UPDATED: C4P to Beliefnet: All Religions Are Welcome in the Palin Revolution

Aziz Poonawalla at Beliefnet picked up on the blog post by Dan Gilgoff last week that accused Palin supporters of attacking Gov. Bobby Jindal on religious grounds. Gilgoff based his post on two comments left in the comment section of a prior blog post about Jindal’s personal faith — comments that I firmly believe were made by leftist sock puppets in an attempt to divide and create acrimony in the conservative movement. Those comments have the added bonus of making conservatives look like intolerant religious extremists and racists. I don’t think I’m too far out on a limb in my opinion on this issue given what’s already happened elsewhere.

Most of the contributors at C4P like both Palin and Jindal, and I for one would be happy to have both of them on the national stage. Beliefnet, however, has decided to further the media narrative that Palin supporters are religious extremists (and racists) who opposed Barack Obama because they believed internet fabrications that Obama is actually a Muslim.

When Colin Powell endorsed Obama on Meet the Press, the only point on which I agreed with him was when he asked, Why would it matter even if he was a Muslim? It wouldn’t have matter at all, of course. A person’s personal religious beliefs do not affect my vote, nor does their skin color, their gender, their sexual orientation, the actions of their children, or their party affiliation. What matters is the person and their principles.

Poonawalla writes:

However that’s a far cry from claiming that Palin herself would sanction such a strategy (though Palin’s near-incitement against Obama on the campaign trail was simply obscene).

This argument that Gov. Palin smeared President Obama on the campaign trail — and attempted to incite people against him when she pointed out his association with Bill Ayers — is simply not true. She did no such thing. She pointed out that Obama associated himself with a white, domestic terrorist, and asked that voters consider that when looking at the candidates. During the campaign, I sat back and watched the media turn that into a narrative that she was inciting crowds into angry, racist mobs. It really was an amazing thing to watch the media create that narrative from the very first story, the facts of which have never been verified by anyone other than that reporter (and, in fact, that story — and the ones that followed — have been largely disproven by the Secret Service due to their inability to find any evidence to back it up).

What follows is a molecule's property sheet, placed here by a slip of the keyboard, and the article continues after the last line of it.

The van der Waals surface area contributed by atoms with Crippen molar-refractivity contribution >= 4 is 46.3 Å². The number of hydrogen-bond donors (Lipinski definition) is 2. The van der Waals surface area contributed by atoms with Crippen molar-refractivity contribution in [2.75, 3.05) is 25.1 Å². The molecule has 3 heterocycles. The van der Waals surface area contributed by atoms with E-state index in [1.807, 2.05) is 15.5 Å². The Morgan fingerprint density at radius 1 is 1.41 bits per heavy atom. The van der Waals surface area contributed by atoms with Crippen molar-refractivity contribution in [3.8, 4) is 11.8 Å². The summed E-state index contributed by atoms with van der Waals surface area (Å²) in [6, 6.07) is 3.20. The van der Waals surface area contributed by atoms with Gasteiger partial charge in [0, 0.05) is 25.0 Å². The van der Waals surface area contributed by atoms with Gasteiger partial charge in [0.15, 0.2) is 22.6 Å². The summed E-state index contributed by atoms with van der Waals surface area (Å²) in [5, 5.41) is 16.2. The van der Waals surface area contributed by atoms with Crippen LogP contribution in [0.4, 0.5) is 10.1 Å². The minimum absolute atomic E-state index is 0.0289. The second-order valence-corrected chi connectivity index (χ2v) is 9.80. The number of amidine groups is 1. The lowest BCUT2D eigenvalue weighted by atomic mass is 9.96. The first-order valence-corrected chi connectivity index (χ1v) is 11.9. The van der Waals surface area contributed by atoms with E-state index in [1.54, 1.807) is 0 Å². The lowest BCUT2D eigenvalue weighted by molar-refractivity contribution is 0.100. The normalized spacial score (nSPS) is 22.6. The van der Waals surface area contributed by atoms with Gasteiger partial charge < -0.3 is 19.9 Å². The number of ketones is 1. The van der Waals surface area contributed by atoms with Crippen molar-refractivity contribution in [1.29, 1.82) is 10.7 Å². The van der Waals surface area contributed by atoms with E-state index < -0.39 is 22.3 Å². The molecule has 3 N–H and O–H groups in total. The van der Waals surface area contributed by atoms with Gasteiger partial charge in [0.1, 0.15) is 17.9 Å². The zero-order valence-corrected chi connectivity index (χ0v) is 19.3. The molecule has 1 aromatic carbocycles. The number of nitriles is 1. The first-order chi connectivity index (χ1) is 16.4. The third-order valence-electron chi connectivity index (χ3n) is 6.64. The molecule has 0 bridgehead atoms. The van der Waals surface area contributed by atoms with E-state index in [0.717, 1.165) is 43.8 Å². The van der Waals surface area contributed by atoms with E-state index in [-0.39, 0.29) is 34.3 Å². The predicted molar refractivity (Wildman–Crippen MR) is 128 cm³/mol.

There are extremists or fringe elements in every crowd, and a person with a video camera can always find someone to say something intolerant. But those people are not representative of the population in general, or of conservatives, as a whole.

Ali Hasan, the founder of Muslims for America, didn’t like the Governor’s choice of words on Obama’s association with Ayers, but said that:

“I think [the McCain campaign] didn’t use her right. They didn’t allow her to be who she is.”

Who she is, Hasan says, is a conservative governor who has focused on fiscal issues and corruption during her time in AK. Ironically, he claimed, Palin stayed away from the social issues as governor that have become her signature on the national stage. “I’ve never heard her say anything purely anti-Muslim,” he said. “If she keeps it focused on fiscal corruption, we’ll be with her.”

At a campaign rally last fall, some liberal documentary filmmakers asked Gov. Palin about her attitude toward Muslims. She had this to say (at 3:35 into the clip):

Eileen Flynn commented on this supposed smearing of Jindal by Palin supporters and noted that:

Palin, whose own faith was maligned and at times misrepresented in the media, should not be blamed for something she has not done.

And Gov. Palin’s faith most certainly was mocked, maligned, and misrepresented. She was painted as a religious extremist, not just on blog posts or in internet rumors — which were bad enough — but in the mainstream media as well. Here’s what Gov. Palin had to say about her personal faith (at the 2:55 mark):

It seems clear to me that both Gov. Palin’s and President Obama’s personal faiths and beliefs were misrepresented and attacked during the campaign by the media and by fringe elements on all sides of the political spectrum.

Let’s make sure that the same thing doesn’t happen to Gov. Jindal. When you see posts such as Beliefnet’s (or comments in blogs attacking or smearing either one of them), politely defend both Gov. Palin and Gov. Jindal. Don’t sit back and let them, and us, be smeared.

UPDATED by Mel: Mr. Poonawalla added an update to his post:

UPDATE: Conservatives 4 Palin mount an impassioned defense of Palin as someone who harbors no anti-muslim sentiment. From what I’ve seen and heard of Palin, I agree with them. The issue is not what Palin does but what (a minority of) people who support her might do. But as I also said, the “jindal muslim” meme is probably not limited to conservatives but also the work of some leftists who think it’s satirical and embarrassing to the GOP; thats playing with fire and such knowing defamation is arguably worse than ignorant racism.



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